You can seamlessly “repair” broken or chipped ceramic tiles with various painstaking conservation methods. That’s good news if your fireplace surround is less than perfect (and let’s face it, those gorgeous tiles may have been the whole reason you bought an old place with an asbestos-wrapped furnace and a leaky roof).
Fill in the blanks Steve Moon is the owner of the Tile Restoration Center in Seattle, Washington. He advises a thoughtful start: “Don’t rush. You cannot refire ceramic tiles, so when you fix a chip or a missing chunk, essentially, you’re rebuilding the missing piece with an epoxy and then faux-finishing it to match.” Moon says there are excellent epoxy fillers for sale at woodworking and hardware stores, which provide a “fleshtone/wood base color; you knead them like dough and then work the filler into the missing area. The patch can be carved or sanded when dry.” Moon recommends keeping a separate chunk of the putty aside, as a practice piece when it comes time to create the finish color(s).
In living color As any artist or faux-finisher knows, any surface, especially an organic one, is composed of several hues that together create the perceived color of an object. “You’re trying to mimic the surrounding area—and the basic color undertone is the most difficult to capture,” says Moon. “Batchelder tiles, for example, are mottled and mayn have four or more colors, each ‘doing’ different things. We use artist’s acrylic colors meant specifically for ceramics.” The “texture” of the colors is another aspect to consider; often a speckled or mottled accent color covers 15 to 30% of the area of the tile. “I’ve found that a natural sea sponge is perfect for varying the colors,” says Moon, “as there are different textures on same sponge and you can usually find a match. This is where that practice piece of putty comes in handy, because with it you can determine which colors are appropriate before you paint the actual replacement piece.”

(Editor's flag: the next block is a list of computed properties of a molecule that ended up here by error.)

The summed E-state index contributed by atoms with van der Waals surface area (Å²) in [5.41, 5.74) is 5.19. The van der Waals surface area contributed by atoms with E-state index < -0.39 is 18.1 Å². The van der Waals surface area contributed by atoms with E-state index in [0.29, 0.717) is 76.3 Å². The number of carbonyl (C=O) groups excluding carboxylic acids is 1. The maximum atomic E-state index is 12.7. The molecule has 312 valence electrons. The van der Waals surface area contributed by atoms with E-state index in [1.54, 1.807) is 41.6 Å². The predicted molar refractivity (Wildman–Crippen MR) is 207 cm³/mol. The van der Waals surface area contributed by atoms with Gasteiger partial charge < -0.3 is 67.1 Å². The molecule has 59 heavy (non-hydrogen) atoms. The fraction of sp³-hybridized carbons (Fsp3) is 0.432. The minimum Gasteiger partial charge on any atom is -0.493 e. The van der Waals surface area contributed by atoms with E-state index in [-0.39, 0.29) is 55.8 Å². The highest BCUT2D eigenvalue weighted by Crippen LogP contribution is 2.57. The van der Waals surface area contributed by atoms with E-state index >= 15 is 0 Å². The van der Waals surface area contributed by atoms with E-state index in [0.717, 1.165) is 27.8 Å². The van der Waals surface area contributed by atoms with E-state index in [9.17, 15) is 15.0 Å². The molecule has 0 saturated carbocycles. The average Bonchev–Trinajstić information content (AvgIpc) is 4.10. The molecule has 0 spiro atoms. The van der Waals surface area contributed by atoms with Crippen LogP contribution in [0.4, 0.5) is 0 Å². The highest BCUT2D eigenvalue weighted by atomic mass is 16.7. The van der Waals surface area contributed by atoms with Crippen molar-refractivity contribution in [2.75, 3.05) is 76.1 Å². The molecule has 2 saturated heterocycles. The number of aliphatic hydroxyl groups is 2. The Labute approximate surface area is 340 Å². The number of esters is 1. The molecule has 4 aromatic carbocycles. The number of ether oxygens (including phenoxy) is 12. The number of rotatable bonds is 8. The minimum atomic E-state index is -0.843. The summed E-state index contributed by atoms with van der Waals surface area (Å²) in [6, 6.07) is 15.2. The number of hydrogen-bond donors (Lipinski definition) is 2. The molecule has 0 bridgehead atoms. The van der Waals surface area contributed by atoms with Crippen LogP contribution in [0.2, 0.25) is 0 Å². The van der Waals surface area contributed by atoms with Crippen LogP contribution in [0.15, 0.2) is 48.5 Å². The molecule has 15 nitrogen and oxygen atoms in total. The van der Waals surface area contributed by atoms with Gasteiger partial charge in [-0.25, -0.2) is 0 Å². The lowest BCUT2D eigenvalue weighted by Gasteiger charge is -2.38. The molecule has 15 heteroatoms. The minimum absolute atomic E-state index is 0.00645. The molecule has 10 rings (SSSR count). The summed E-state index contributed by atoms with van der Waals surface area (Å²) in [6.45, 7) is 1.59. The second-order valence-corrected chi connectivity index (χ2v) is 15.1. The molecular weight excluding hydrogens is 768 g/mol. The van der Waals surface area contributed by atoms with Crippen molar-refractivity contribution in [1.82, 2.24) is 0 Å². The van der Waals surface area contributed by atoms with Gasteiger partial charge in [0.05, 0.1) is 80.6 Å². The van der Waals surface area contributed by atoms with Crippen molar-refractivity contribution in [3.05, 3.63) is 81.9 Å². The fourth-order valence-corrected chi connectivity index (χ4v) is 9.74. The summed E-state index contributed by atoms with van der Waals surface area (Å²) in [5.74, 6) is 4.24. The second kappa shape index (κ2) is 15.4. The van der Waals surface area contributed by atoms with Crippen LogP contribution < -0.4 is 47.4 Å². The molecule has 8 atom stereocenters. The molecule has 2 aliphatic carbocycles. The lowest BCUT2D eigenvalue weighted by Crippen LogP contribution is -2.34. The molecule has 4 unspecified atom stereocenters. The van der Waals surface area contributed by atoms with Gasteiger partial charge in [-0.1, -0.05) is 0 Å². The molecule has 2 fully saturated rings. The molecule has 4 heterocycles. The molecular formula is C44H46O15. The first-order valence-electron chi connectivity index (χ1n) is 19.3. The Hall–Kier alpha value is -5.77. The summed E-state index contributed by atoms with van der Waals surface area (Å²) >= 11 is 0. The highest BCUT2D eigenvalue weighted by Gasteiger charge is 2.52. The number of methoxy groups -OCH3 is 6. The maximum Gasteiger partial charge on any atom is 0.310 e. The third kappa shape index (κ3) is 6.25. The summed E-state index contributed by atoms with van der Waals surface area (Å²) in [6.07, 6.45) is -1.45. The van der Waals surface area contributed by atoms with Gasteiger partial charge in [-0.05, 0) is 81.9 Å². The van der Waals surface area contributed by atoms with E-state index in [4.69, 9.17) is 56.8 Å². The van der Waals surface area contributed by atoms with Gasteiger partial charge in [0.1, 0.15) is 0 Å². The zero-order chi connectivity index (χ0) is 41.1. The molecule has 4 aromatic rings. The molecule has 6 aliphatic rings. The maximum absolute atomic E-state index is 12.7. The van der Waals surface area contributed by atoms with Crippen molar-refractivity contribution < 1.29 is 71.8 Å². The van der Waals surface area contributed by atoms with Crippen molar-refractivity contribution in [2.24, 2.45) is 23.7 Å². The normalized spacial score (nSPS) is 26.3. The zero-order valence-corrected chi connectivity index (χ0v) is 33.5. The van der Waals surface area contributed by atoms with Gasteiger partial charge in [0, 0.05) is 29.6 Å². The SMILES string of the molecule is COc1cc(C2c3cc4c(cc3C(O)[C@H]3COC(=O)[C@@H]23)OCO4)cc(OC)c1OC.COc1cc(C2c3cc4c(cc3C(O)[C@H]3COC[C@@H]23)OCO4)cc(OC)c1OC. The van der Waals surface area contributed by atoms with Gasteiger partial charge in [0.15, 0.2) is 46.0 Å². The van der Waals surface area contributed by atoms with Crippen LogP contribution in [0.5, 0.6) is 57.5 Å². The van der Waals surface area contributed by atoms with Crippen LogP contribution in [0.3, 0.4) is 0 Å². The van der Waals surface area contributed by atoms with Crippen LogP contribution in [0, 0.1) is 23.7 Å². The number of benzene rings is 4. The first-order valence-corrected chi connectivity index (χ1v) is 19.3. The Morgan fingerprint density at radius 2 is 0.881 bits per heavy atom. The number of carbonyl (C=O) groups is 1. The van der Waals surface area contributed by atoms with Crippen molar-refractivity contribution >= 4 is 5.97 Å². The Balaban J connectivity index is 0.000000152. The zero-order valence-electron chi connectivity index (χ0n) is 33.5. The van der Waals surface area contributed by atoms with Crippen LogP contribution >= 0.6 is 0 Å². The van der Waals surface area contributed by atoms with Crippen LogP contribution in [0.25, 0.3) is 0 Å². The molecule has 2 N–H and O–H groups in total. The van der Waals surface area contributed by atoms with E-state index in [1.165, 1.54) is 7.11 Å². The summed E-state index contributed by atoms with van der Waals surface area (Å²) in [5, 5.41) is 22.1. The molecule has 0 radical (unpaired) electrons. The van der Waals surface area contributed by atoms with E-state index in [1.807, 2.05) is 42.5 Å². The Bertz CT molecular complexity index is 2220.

Getting loose You may have a wiggling, loose tile (that may eventually tumble to the floor). For just one or two, scrape or grind out the old grout and gently pop-out the loose tile with a miniature crowbar or cat’s-paw. Moon advises: “The best method to re-adhere tile is to use thin-set mortar with a latex additive. But if you’re talking about only a couple of tiles, you’ll waste a lot of it. For small jobs, a vinyl or acrylic mastic, or even a construction adhesive like Liquid Nails®, is more economical. Also, when you’re matching the old grout, realize that the new grout will lighten as it dries; make a test-batch ‘worm’ to see what it looks like dry. Most stores have samples that you can take, and blend two shades together if need be.”
The acid test A condition that plagues old masonry is efflorescence, a bloom or haze of fine crystallization that appears on tiles, bricks, and cement in contact with exterior moisture. “It’s caused by recurrent water migrating in, via capillary action, through the foundation or from down the chimney, as with a leaky chimney cap,” Moon explains. “You can remove the haze and seal the surface—but unless you address the underlying cause and stabilize it, the condition will return.”
Warning: it’s the removal of efflorescence that often traumatizes vintage tile. “The worst thing you can do is to clean historic tiles with an acid, like muriatic acid, because the tiles are unglazed. Damage might not show up for a year or two, and then they start spalling.”
For general dirt, Moon recommends a baking-soda cleaning, or something like Soft Scrub® for stains. Always rinse with clear water and allow to dry.
After a repair is finished, Moon says: “Give it a few days to cure, and then wipe it down with a solution of baking soda and water to neutralize and clean the surface. Let it dry thoroughly—it’s okay to wait a few days. Then seal it.” Moon recommended an acrylic sealer (not a petroleum-based one).